(Natural News) U.S.-based drugmaker Moderna Inc. said on April 16 that it will deliver fewer coronavirus (COVID-19) vaccines than planned to countries outside the U.S., citing issues with its European supply chain.
The pharmaceutical and biotechnology company said the shortfall in doses affects expected deliveries for the second quarter in a number of countries but didn’t specify others beyond Canada and the U.K. The manufacturing problems won’t affect U.S. supplies.
In addition to the U.S., U.K. and Canada, Moderna has signed supply contracts with the European Union (EU), Japan, South Korea, the Philippines, Switzerland, Colombia, Israel, Taiwan, Qatar and Singapore. A Moderna spokeswoman in Europe said EU and Swiss deliveries in the second quarter “are still expected to come in within expected ranges.”
Moderna attributed the reduction in deliveries to a slower-than-expected ramp-up of production capacity. The company is working with Swiss partner Lonza Group AG to make the shots in Europe. Lonza is under pressure to begin operations at three new facilities where it makes active ingredients for Moderna’s COVID-19 vaccine.
Moderna’s reduced deliveries will further limit global vaccine supply
The reduced deliveries to other countries will further limit global vaccine supplies, with COVID-19 shots from Johnson & Johnson on hold across much of the world due to concerns about a link to rare but dangerous blood clots – an issue that has also prompted restrictions on the use of AstraZeneca’s COVID-19 vaccine in Europe. (Related: More people develop blood clots after receiving the Janssen COVID-19 vaccine.)
“The trajectory of vaccine manufacturing ramp-up is not linear, and despite best efforts, there is a shortfall in previously estimated doses,” Moderna said in a statement. “Vaccine manufacturing is a highly complex process and a number of elements, including human and material resources, have factored into this volatility.”
U.K. shipments of Moderna’s COVID-19 vaccine will be reduced starting this month, just days after it was rolled out in Britain. The U.K. has purchased 17 million doses of the Moderna shot, the smallest contract in its vaccine portfolio.
Almost half of the U.K.’s population is now vaccinated with at least one dose, but the pace is expected to slow down over the coming weeks due to the delays in shipment of AstraZeneca vaccine from India and the reduced deliveries from Moderna.
The U.K. government said its vaccination campaign is on track to meet the target of offering a jab to all adults by the end of July. “Our vaccination program continues to make phenomenal progress – with over 41 million vaccines administered so far,” a government health spokeswoman said.
Canada concerned about the “delays and production challenges around Moderna”
Canada, which has witnessed a sharp rise in COVID-19 infections in the past week, is expected to feel the effects of the cutbacks in Moderna’s vaccine supply.
“We are concerned about the delays and production challenges around Moderna,” Canadian Prime Minister Justin Trudeau said Friday at a press conference.
The timing of the Moderna cutback couldn’t be worse for Canada. The country’s seven-day average of new confirmed COVID-19 cases per million has exceeded the U.S. level for six days in a row. Regional authorities across Canada have also canceled vaccination appointments, citing a lack of supply.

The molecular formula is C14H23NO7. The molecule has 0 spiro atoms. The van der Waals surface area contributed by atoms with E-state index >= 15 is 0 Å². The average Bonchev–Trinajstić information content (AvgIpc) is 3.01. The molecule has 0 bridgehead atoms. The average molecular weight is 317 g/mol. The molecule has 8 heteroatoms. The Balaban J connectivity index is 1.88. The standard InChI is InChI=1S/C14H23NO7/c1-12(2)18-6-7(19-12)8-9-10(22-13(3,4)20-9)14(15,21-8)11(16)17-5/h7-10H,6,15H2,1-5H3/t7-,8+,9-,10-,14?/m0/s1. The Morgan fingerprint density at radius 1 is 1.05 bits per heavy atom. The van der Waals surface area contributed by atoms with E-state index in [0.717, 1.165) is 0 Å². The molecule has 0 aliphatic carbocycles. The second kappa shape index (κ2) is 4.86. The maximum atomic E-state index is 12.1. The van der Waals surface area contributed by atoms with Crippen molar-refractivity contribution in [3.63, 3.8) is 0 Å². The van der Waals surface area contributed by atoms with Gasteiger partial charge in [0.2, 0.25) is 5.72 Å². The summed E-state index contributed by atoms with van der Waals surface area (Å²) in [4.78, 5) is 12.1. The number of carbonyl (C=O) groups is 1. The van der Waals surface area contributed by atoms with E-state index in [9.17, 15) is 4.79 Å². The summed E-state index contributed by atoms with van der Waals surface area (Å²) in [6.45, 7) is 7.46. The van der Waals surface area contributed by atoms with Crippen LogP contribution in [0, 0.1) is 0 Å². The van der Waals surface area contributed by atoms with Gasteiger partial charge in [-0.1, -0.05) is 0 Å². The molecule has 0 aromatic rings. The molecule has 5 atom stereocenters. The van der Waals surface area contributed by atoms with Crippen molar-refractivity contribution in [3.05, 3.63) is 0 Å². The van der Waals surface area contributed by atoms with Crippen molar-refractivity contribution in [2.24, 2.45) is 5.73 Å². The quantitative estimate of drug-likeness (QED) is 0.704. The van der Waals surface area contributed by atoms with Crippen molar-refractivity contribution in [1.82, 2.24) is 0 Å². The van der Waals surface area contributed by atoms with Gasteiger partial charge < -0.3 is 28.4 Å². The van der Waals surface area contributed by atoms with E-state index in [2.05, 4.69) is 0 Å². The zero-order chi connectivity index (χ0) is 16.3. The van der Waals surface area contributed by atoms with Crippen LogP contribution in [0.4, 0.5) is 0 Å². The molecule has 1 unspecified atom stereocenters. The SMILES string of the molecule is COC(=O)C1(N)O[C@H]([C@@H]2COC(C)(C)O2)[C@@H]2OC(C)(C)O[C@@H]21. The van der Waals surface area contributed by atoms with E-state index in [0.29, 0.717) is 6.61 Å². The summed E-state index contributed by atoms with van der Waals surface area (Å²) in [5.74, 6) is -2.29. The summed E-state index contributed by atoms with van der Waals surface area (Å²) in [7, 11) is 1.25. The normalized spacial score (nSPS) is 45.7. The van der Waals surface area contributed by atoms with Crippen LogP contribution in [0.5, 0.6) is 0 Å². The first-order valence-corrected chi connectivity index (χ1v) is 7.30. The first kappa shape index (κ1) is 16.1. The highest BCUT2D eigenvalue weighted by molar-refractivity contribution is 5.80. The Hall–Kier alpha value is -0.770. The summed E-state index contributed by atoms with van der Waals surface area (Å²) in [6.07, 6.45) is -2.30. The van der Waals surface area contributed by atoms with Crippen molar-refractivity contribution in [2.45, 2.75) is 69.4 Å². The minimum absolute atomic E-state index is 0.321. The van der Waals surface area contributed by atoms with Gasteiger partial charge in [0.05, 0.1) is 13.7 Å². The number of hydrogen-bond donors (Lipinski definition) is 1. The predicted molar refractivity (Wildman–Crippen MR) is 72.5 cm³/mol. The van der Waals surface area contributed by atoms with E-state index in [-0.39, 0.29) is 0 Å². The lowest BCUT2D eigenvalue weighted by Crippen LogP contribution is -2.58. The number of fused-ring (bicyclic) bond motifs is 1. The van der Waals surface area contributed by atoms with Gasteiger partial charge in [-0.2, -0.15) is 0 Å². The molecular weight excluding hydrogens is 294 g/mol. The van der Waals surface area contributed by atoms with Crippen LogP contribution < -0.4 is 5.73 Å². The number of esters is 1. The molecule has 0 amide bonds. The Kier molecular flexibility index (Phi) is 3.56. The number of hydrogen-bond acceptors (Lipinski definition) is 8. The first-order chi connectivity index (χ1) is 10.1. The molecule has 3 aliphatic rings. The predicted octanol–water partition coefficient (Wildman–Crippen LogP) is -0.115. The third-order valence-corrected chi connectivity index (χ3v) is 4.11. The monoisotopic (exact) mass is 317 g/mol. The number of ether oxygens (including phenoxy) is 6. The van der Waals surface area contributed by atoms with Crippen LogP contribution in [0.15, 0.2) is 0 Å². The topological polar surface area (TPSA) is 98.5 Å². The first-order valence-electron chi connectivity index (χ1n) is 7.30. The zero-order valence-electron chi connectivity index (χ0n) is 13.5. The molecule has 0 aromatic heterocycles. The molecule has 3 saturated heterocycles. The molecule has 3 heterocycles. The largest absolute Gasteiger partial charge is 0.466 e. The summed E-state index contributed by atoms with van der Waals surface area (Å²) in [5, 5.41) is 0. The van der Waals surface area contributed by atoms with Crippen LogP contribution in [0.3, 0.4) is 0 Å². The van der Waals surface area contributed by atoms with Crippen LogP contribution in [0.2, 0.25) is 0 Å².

According to Canada’s Procurement Minister Anita Anand, Moderna has told the Canadian government that it will cut its expected deliveries of COVID-19 vaccines this month.
Canada will now receive 650,000 doses by the end of April, instead of the originally planned 1.2 million. Moreover, as many as 2 million of the 12.3 million doses scheduled to arrive by the end of June will instead arrive by the end of September.
“We are disappointed,” Anand said. “Our government will continue to press Moderna to fulfill its commitments.”
Canada has distributed 2.82 million doses of the Moderna vaccine as of April 14 and 12.7 million doses of COVID-19 vaccines in total. Pfizer, in partnership with BioNTech, is Canada’s largest COVID-19 vaccine supplier, accounting for roughly 60 percent of doses distributed.
To offset the cutbacks from Moderna, Canada struck another deal with Pfizer to acquire an additional 8 million doses. Moderna’s and Pfizer’s vaccines are given in two doses, three or four weeks apart.
Moderna ramps up COVID-19 vaccine production for the U.S.
Moderna is having no trouble in manufacturing COVID-19 vaccines for the U.S. at its plant outside Boston. The company’s contract manufacturing partner Lonza also makes ingredients of the vaccine at a plant in Portsmouth, New Hampshire. Other partners handle vial-filling and packaging at U.S. sites. (Related: New docs: NIH owns half of Moderna vaccine.)
The company has been ramping up its COVID-19 vaccine production for the U.S. and expects to deliver a total of 300 million doses by the end of July. So far, it has delivered more than 117 million doses.
Outside the U.S., Moderna has delivered about 15 million doses from a separate supply chain, which includes production at Lonza’s plant in Switzerland. Partner facilities elsewhere handle vial-filling and packaging.
Moderna said Friday that in response to high global demand, the company and its manufacturing partner Lonza are trying to deliver a sustained supply in the shortest time frame possible.
The company said it is making investments and exploring other potential collaboration opportunities to support increase in production globally. It recently enlisted Spanish pharmaceutical firm Rovi to build new ingredient production facilities in Granada, Spain in a bid to lift European output.
Moderna is expecting to make 700 million to 1 billion doses globally this year and more than 2 billion doses next year.
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